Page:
The signal from each of the switches is transmitted into the control portion 35 of the apparatus positioned above the switch mounting arms 22 which control portion comprises the counting device and the switching circuitry that will be described in detail hereinafter.

As shown in FIG. 4, each of the switches SW provides a signal to a switching circuit comprised of logic gates G1, G2, G3 and G4 which circuit, in turn, provides a signal to a fourinput logic gate G5 capable of providing a pulsed output along a common line 40 to a counter. The counter may be any of many commercially available electronic counters for detecting and counting pulsed inputs. A positive voltage supply +v is provided for each of the switching networks through load resistors R1 and R2 as shown. As indicated by the phantom line representations in FIG. 4, a plurality of switching circuits including gates GlGS (one for each switch SW) may be provided with each of the switching circuits being interconnected with the adjacent switching circuits in the manner indicated.

The operation of each of the switching circuits associated with one of the fruit contacting switches SW will be explained with particular reference to the switching circuit shown in the schematic diagram of FIG. 5. Each of the two-input gates G1, G2, G3 and G4 are in the NAND/NOR configuration the logic of which is shown in the table of FIG. 6. As can be seen, a (i.e., ground potential) output Z will only be obtained if both inputs X and Y are (i.e., a positive voltage value). If either one or both of the inputs are 0 then the output 2: will be The gates GlG4 are connected in a two-stage set-reset flip-flop circuit arrangement whereby one of the inputs of each of the parallel gates G1 and G2 is tied to the output of the opposite gate and whereby one of the inputs of each of the parallel gates G3 and G4 is tied to the output of the opposite gate. The four-input gate G5 is also in the NAND configuration whereby its output will be 0 if and only ifall of the four inputs are During its unactuated state, i.e., with no fruit in contact with the switch-actuating arm 30, the switch SW will be in the position shown in full line inFlG. 5 wherein point a is grounded at 0 and point b is provided with the positive potential +v. Since point a is at 0, the output of gate GI will be at point 0. Since point 0 serves as an input to the gate G2, both of the inputsto G2 are and its output at point d, therefore, is 0. Since one of the inputs to gate G4 is 0 at point d, the output at pointfmust be This makes both inputs from c and f+ to gate G3 therefore making the output at point e 0 into the gate G5. With at least one input to the gate G5 being zero, the output thereof at point g will remain The aforestated conditions will remain so long as the switch SW is not actuated by a passing fruit. At the left side of the time chart of FIG. 7, the states of each of the aforementioned contact points a-g of the circuit of FIG. 5 are depicted during the time that no fruit is received upon the associated switch actuating arm 30. Assuming that at some time t, the leading edge of a fruit comes into contact with the switch-actuating arm and moves it out of electrical contact with point a, the state of point a will change to This change of state will have no effect upon the remainder of the circuit since the 0 input to G1 from point d will keep point 0 at Depending upon the design of the mechanical snap-action switch, point b will be contacted (as shown in dashed lines in FIG. 5) and grounded through the switch at some later time t: to place b in the 0 state. Although the time interval between t, and 2 might be typically from 3 to 5 milliseconds with most of the generally available mechanical snap-action switches, it is one of the important features of the present invention that the time necessary to shift the position of this switch is immaterial and the relatively long duration of this time interval will not affect the operation or response of the switching circuitry of the present invention. Furthermore, the noise or transient currents generated by the opening and closing of the switch are not transmitted to the pulsed output of the circuit so as to affect it.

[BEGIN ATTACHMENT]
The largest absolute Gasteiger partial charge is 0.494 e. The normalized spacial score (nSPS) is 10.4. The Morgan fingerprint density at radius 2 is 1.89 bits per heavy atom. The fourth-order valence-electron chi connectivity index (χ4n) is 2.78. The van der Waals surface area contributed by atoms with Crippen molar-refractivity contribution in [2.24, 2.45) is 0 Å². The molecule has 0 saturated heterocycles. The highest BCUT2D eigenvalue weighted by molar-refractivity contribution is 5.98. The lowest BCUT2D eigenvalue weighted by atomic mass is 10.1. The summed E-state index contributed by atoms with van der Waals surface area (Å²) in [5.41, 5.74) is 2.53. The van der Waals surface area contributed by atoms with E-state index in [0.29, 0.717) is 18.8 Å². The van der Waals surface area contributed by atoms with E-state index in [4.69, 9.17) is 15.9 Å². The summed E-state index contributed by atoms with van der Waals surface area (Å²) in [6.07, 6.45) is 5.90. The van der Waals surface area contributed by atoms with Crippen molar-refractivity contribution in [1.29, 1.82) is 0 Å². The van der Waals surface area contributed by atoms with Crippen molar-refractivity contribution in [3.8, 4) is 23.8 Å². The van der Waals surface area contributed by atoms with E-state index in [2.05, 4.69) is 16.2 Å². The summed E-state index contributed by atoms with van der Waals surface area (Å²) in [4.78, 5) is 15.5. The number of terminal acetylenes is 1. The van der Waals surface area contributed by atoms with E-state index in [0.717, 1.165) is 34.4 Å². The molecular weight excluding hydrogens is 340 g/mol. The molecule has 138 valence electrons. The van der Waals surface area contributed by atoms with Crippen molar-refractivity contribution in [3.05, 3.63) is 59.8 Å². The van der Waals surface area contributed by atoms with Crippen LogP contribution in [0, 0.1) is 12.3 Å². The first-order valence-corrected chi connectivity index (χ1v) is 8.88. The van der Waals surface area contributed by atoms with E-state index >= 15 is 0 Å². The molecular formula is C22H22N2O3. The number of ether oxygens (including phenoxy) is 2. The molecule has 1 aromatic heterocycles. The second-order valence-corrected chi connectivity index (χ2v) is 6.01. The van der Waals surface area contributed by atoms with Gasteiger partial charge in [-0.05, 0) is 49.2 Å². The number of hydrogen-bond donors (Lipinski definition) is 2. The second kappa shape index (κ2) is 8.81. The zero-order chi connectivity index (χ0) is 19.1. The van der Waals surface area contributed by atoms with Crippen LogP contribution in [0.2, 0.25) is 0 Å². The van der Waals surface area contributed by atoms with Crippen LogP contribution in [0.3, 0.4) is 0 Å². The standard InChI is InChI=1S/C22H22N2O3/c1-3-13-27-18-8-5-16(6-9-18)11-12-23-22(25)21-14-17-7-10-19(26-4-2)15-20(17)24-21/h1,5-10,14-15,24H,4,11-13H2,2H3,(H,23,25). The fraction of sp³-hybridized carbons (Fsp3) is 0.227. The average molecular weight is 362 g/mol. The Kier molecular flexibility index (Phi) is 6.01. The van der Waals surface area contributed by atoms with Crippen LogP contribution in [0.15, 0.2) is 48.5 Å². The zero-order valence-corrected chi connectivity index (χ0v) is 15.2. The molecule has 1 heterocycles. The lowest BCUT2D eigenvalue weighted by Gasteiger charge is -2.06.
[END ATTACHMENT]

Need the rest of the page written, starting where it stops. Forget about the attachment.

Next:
Once the point b is moved to 0 at time t point d will change to due to the logic of gate G2, this change taking place after an interval of time between t and t as determined by the internal components of the gate circuitry. When d changes to at time t;,, both inputs to the gate G1 will be and the output at 0 will therefore change to 0 at time t, after a time interval similar to that between 1 and With c at 0 the output of gate G3 will change to at time after another similar time interval. Finally, with both of the inputs from e and d to gate G4 now being the output 'atf will change to 0 at a subsequent time As indicated in FIG. 7, the foregoing states of the circuit contact points will remain throughout the contact of the fruit with the switch. It will be noted that one of the inputs to the gate G5 is from the point c between the two flip-flop arrangements. Since this point went to 0 before any change in state of the G5 input at point e, the output of gate G5 remains unaffected during the transition of the switch SW from the unactuated to the actuated state.